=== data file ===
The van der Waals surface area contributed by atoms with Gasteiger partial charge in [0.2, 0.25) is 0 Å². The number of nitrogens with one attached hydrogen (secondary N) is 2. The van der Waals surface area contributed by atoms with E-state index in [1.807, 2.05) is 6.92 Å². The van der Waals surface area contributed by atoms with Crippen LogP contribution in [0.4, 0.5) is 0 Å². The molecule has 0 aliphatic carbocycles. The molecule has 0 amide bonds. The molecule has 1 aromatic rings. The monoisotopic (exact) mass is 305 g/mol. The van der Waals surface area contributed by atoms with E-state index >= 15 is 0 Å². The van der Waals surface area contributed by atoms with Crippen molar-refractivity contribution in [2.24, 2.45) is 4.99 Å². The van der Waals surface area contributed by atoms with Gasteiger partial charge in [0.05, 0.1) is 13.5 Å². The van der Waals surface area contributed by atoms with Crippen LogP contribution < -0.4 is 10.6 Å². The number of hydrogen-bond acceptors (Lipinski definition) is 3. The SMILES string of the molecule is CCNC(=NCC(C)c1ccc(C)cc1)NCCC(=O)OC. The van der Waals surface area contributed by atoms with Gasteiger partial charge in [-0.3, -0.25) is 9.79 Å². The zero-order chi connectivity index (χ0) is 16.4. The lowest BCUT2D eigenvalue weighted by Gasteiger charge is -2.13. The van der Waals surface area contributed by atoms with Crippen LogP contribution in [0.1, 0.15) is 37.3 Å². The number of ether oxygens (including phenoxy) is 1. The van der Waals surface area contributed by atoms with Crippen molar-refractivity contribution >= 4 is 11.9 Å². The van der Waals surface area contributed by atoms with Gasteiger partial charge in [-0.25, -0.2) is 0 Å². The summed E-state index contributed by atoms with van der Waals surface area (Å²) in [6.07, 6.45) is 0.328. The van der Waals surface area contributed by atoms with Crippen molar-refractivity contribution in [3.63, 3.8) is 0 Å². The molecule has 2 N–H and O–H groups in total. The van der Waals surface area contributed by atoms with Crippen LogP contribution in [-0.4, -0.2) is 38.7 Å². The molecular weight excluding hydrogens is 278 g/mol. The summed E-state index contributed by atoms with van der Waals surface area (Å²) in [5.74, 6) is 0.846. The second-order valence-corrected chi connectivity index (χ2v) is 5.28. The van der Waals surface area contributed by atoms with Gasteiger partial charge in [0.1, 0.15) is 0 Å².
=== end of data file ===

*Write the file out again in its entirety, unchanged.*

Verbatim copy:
The van der Waals surface area contributed by atoms with Gasteiger partial charge in [0.2, 0.25) is 0 Å². The number of nitrogens with one attached hydrogen (secondary N) is 2. The van der Waals surface area contributed by atoms with E-state index in [1.807, 2.05) is 6.92 Å². The van der Waals surface area contributed by atoms with Crippen LogP contribution in [0.4, 0.5) is 0 Å². The molecule has 0 aliphatic carbocycles. The molecule has 0 amide bonds. The molecule has 1 aromatic rings. The monoisotopic (exact) mass is 305 g/mol. The van der Waals surface area contributed by atoms with E-state index >= 15 is 0 Å². The van der Waals surface area contributed by atoms with Crippen molar-refractivity contribution in [2.24, 2.45) is 4.99 Å². The van der Waals surface area contributed by atoms with Gasteiger partial charge in [0.05, 0.1) is 13.5 Å². The van der Waals surface area contributed by atoms with Crippen LogP contribution < -0.4 is 10.6 Å². The number of hydrogen-bond acceptors (Lipinski definition) is 3. The SMILES string of the molecule is CCNC(=NCC(C)c1ccc(C)cc1)NCCC(=O)OC. The van der Waals surface area contributed by atoms with Gasteiger partial charge in [-0.3, -0.25) is 9.79 Å². The zero-order chi connectivity index (χ0) is 16.4. The lowest BCUT2D eigenvalue weighted by Gasteiger charge is -2.13. The van der Waals surface area contributed by atoms with Crippen LogP contribution in [0.1, 0.15) is 37.3 Å². The number of ether oxygens (including phenoxy) is 1. The van der Waals surface area contributed by atoms with Crippen molar-refractivity contribution >= 4 is 11.9 Å². The van der Waals surface area contributed by atoms with Gasteiger partial charge in [-0.25, -0.2) is 0 Å². The summed E-state index contributed by atoms with van der Waals surface area (Å²) in [6.07, 6.45) is 0.328. The van der Waals surface area contributed by atoms with Crippen molar-refractivity contribution in [3.63, 3.8) is 0 Å². The molecule has 2 N–H and O–H groups in total. The van der Waals surface area contributed by atoms with Crippen LogP contribution in [-0.4, -0.2) is 38.7 Å². The molecular weight excluding hydrogens is 278 g/mol. The summed E-state index contributed by atoms with van der Waals surface area (Å²) in [5.74, 6) is 0.846. The second-order valence-corrected chi connectivity index (χ2v) is 5.28. The van der Waals surface area contributed by atoms with Gasteiger partial charge in [0.1, 0.15) is 0 Å².